manual by Rick Christopherson, instructions for the
centering scale are included but there wasn't enough time to include the
fence scale. Since the user needs to rely on these scales to achieve
accuracy and alignment, my recommendation is that the instructions for the
fence scale be added, and the calibration of these scales be be moved to
the beginning of the manual for setting up the Domino.
A shortcoming I found
with the Domino is the lack of an infinitely adjustable plunge depth. The
Domino comes with 5 preset stops for the plunge or mortise depth and they
work fine for 99% of applications but for thin pieces it would be nice to
be able to fine tune the depth. Rick's manual explains a fairly simple
work around for this issue.
The last annoyance are
the built in stop pins. Don't get me wrong they work great when you're
using them but when you aren't they can mess up your mortise placement if
you're not careful. On a number of occasions when milling mortises close
together the stop pin would catch in the adjacent mortise and misalign the
Domino causing me to have to back the Domino off and carefully move the
Domino until I was past the mortise before pushing it up tight to the work
to align it. It would be nice if the pins had a slot in the end and
threads on the far end so when not in use one could push them in and lock
them in the recessed position.
Other than those just
mentioned, I really don't have anything else to complain about with the
for tips, the Domino is a pretty straight forward tool to use. Tip number
one is to calibrate both the fence and centering scales and to use the
centering scale in the fence as your primary scale for accuracy and only
use the scribes on the base of the Domino when precise placement of the
mortise is not as important.
Tip number two is to use
the left and right triangular windows on the fence to confirm that your
guide pin is up flush against the edge of the board. If it is it will be
centered in the window as shown at right.
Tip number three is to be
careful when aligning the scale to the work with the Domino running. The
swivel action of the bit causes the Domino the "shake" laterally when held
in your hand causing you a little more effort to line the centering scale
up with mark. Additionally when the Domino and vacuum are running, the
Domino "sticks" to the work from the suction. This too makes aligning a
little more difficult and can even feel like your stop pin is engaged when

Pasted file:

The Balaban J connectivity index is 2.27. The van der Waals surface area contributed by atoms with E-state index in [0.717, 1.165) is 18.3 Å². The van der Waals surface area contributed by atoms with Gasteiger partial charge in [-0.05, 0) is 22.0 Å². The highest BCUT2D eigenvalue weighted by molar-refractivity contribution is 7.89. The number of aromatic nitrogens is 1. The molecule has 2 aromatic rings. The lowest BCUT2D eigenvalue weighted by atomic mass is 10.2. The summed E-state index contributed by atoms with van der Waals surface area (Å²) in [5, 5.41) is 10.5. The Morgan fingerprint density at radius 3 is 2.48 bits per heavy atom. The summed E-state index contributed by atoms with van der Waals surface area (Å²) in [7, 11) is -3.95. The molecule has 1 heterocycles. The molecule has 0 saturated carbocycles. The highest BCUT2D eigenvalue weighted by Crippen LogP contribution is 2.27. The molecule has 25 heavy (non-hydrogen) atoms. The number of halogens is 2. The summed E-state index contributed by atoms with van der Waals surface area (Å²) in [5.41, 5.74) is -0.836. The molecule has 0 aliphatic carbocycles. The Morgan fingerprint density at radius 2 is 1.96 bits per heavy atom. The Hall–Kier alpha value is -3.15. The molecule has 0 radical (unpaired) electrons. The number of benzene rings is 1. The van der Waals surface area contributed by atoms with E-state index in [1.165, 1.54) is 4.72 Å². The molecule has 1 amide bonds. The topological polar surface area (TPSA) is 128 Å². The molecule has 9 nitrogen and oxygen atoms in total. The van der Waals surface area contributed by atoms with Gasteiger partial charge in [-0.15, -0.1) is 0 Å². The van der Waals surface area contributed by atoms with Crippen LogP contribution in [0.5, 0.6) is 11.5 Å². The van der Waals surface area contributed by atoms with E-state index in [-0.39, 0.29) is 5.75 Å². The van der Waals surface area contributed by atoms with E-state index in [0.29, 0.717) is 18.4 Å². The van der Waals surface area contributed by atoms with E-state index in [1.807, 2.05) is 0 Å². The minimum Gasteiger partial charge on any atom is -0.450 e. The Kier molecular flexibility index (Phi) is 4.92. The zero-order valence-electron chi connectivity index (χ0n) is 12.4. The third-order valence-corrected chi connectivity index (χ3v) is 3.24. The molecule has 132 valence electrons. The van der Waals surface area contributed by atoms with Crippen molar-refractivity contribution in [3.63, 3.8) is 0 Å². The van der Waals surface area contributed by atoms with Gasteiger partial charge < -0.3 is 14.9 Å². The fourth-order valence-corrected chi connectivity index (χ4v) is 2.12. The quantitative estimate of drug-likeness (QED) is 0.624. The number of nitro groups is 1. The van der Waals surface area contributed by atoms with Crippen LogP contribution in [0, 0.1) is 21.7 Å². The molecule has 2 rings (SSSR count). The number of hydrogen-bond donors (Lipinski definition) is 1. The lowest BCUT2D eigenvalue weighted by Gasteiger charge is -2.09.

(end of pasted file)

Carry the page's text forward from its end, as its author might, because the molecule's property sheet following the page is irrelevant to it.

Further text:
it is not...so be sure to remember the tip above when using the stop pin.
I believe the Domino
produces accurate mortise and loose tenon joinery at a speed and ease that
I've never experienced. The Domino will be utilized from now on for all
my mortise and tenon joinery where design permits. I'm not sure if my
work qualifies as the work of a craftsman yet but if it did I would
qualify myself as a modern tool assisted craftsman and not a "Neander".
That being said I consider the joinery created by the Domino to have the
same quality and craftsmanship as other power tool assisted joinery. This
is not biscuit joinery. Because I achieved an accuracy in my panel glue
up with the first use of the Domino, something I never could do repeatedly
with my biscuit joiner, I will be using the Domino exclusively and my
Dewalt plate joiner is going on Craig's list.
As with all Festool tools
the Domino comes with a 30 day no questions asked guarantee. Their 1yr +2
yrs Warranty where Festool pays shipping both ways for product failures
during the first year and return shipping for the last two years of the
warranty. Also as with every Festool tool I've used the Domino exudes
Festool quality in every aspect of the tool.
I hope that with this
review I've shown you enough of the tool and its use that you can make an
informed purchase decision. Would I recommend that you purchase the
Domino? That is a decision only you can make but I believe that the
Domino lives up to all the hype and expectations, performs at least as
well as advertised, is a real time saver while creating high quality
Thanks to Bill
Esposito for allowing us to mirror his great Domino review!
PURCHASE ONLINE AND HELP SUPPORT THIS SITE!|
Festool DF 500 Q Domino® Joiner|
This revolutionary new tool cuts quick, precise mortises with the ease and simplicity of a biscuit cutter! One plunge creates a perfect, smooth-sided mortise that is precisely sized to accept a DOMINO..
Festool DF 500 Q Domino® Joiner
Festool Domino at Hartville Tools (USA)